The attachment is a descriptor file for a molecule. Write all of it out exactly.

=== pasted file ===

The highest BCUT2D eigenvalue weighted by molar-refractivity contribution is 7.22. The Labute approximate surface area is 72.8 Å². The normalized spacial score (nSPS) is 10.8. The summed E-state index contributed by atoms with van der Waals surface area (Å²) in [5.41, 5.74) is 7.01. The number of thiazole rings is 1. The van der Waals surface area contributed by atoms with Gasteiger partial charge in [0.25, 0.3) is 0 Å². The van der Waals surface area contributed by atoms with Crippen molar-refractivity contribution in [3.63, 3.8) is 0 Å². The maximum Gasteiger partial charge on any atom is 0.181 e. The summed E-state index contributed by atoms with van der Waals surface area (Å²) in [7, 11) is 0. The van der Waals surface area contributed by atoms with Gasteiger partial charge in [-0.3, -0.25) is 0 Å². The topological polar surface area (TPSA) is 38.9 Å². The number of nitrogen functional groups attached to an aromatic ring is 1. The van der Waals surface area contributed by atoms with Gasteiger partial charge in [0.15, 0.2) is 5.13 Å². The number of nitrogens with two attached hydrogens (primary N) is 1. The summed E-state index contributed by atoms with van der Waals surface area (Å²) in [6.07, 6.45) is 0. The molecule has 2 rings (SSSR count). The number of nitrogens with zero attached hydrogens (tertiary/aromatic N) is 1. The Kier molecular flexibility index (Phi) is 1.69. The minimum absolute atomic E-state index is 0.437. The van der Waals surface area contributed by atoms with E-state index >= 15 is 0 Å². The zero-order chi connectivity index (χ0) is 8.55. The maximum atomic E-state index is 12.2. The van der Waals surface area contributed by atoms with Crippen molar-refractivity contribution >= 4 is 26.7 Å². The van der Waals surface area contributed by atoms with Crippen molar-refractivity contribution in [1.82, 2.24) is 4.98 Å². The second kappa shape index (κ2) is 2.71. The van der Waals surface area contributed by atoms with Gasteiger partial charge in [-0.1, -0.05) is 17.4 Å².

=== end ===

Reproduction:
The highest BCUT2D eigenvalue weighted by molar-refractivity contribution is 7.22. The Labute approximate surface area is 72.8 Å². The normalized spacial score (nSPS) is 10.8. The summed E-state index contributed by atoms with van der Waals surface area (Å²) in [5.41, 5.74) is 7.01. The number of thiazole rings is 1. The van der Waals surface area contributed by atoms with Gasteiger partial charge in [0.25, 0.3) is 0 Å². The van der Waals surface area contributed by atoms with Crippen molar-refractivity contribution in [3.63, 3.8) is 0 Å². The maximum Gasteiger partial charge on any atom is 0.181 e. The summed E-state index contributed by atoms with van der Waals surface area (Å²) in [7, 11) is 0. The van der Waals surface area contributed by atoms with Gasteiger partial charge in [-0.3, -0.25) is 0 Å². The topological polar surface area (TPSA) is 38.9 Å². The number of nitrogen functional groups attached to an aromatic ring is 1. The van der Waals surface area contributed by atoms with Gasteiger partial charge in [0.15, 0.2) is 5.13 Å². The number of nitrogens with two attached hydrogens (primary N) is 1. The summed E-state index contributed by atoms with van der Waals surface area (Å²) in [6.07, 6.45) is 0. The molecule has 2 rings (SSSR count). The number of nitrogens with zero attached hydrogens (tertiary/aromatic N) is 1. The Kier molecular flexibility index (Phi) is 1.69. The minimum absolute atomic E-state index is 0.437. The van der Waals surface area contributed by atoms with E-state index >= 15 is 0 Å². The zero-order chi connectivity index (χ0) is 8.55. The maximum atomic E-state index is 12.2. The van der Waals surface area contributed by atoms with Crippen molar-refractivity contribution >= 4 is 26.7 Å². The van der Waals surface area contributed by atoms with Crippen molar-refractivity contribution in [1.82, 2.24) is 4.98 Å². The second kappa shape index (κ2) is 2.71. The van der Waals surface area contributed by atoms with Gasteiger partial charge in [-0.1, -0.05) is 17.4 Å².